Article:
experience as the aggrieved employee” would believe that the challenged conduct was
unlawful. Yazdian, 793 F.3d at 646. Objective reasonableness is decided as a matter of
law “only when no reasonable person could have believed that the facts known to the
plaintiff amounted to a violation or otherwise justified the employee’s belief that illegal
conduct was occurring.” Id. (citing Rhinehimer v. U.S. Bancorp Invs., Inc., 787 F.3d 797,
811 (6th Cir. 2015)).
Assuming arguendo that Meads was the oldest member of his class, this alone is not
a reasonable basis to infer that any negative treatment he received was the result of
discrimination. See Almond v. ABB Indus. Systems, Inc., 56 F. App’x 672, 678 (6th Cir.
2003) (“[T]he mere fact that a terminated employee is the oldest in his department is
insufficient to create suspicious circumstances under the ADEA.”). Further, Turley’s agerelated comments are relatively minor, particularly when it is considered that Meads did
not hear her make the statements. White v. Columbus Metro. Hous. Auth., 429 F.3d 232,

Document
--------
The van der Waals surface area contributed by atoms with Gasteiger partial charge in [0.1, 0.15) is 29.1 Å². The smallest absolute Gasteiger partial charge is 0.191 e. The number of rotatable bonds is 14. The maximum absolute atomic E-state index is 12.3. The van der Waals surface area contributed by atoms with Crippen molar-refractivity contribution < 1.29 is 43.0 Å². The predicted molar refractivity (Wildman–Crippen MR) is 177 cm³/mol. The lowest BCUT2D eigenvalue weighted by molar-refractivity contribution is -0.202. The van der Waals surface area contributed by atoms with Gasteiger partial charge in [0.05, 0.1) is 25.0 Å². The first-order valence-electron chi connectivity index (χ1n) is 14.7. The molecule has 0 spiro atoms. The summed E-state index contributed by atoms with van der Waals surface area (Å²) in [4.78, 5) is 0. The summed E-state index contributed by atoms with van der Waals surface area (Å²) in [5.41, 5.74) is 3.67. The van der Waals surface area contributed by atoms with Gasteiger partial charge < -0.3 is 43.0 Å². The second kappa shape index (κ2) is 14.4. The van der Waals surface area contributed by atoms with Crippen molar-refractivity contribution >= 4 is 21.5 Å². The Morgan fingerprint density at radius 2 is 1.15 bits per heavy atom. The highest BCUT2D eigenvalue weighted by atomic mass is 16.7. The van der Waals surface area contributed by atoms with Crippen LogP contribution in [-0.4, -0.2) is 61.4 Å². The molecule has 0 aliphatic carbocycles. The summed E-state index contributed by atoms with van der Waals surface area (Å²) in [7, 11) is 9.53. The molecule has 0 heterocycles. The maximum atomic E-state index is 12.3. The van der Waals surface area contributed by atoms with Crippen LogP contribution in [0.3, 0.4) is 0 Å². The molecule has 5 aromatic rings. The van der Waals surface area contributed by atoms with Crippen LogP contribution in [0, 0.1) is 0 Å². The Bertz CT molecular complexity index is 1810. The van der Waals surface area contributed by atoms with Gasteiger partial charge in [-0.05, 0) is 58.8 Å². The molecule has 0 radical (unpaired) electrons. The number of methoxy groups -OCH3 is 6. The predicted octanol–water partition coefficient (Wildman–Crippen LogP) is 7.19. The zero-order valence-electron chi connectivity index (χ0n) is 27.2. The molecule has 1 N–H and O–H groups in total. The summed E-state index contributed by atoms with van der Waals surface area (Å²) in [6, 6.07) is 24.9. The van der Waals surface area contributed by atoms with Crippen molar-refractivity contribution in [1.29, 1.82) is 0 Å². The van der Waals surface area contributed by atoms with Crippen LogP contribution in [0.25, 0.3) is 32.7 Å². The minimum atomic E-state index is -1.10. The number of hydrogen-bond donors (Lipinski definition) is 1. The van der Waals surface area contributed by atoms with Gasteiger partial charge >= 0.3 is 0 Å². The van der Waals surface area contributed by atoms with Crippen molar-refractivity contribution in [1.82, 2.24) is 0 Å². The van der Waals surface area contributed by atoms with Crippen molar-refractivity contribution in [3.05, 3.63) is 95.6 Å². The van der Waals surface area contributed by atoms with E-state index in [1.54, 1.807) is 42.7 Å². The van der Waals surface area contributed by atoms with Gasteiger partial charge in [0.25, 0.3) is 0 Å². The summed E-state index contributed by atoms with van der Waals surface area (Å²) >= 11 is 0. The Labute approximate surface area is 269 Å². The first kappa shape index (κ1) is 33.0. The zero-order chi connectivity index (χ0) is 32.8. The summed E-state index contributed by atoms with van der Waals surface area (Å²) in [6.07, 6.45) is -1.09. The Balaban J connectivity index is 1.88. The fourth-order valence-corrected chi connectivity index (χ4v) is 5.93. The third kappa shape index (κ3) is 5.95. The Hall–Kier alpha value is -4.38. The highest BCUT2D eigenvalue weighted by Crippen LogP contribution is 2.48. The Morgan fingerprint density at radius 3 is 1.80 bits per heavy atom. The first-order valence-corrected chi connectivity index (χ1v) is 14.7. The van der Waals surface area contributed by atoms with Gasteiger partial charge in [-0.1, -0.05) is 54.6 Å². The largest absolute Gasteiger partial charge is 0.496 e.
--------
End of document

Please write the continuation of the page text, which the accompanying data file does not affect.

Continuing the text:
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239 (6th Cir. 2005) (“[C]omments that are vague, ambiguous or isolated do not support a
finding of discrimination and cannot be used as direct evidence to establish that an adverse
action was motivated by discriminatory intent.”). However, when Meads reported his
discrimination claims to Ashley Case on June 28, 2012, he provided other reasons he
believed he had been discriminated against based on his age.5 [Defendant’s Ex. 9] The
defendant was required to offer some evidence, or at least raise the issue, of bad faith to
trigger Meads’ obligation to introduce additional evidence of reasonableness and good
faith. Instead, the defendant focused on its legitimate, non-discriminatory reason for firing
Meads, which is a separate consideration. Additionally, whether Meads had a good faith
belief that he was being discriminated against is largely a credibility determination. XuShen Zhou v. State Univ. of N.Y.I.T., 4 F.Supp.3d 404, 418 (N.D.N.Y. 2014) (rev’d on other
Here, the jury had evidence upon which it could conclude that Meads had a good
faith basis for his complaints.
The Urban County Government also argues that the evidence offered during trial
does not establish a causal connection between Meads’ protected activity and his
termination. [Record No. 105, p. 12] “An adverse employment decision that predates a
For example, Meads reported that during his first day of training, the younger employees also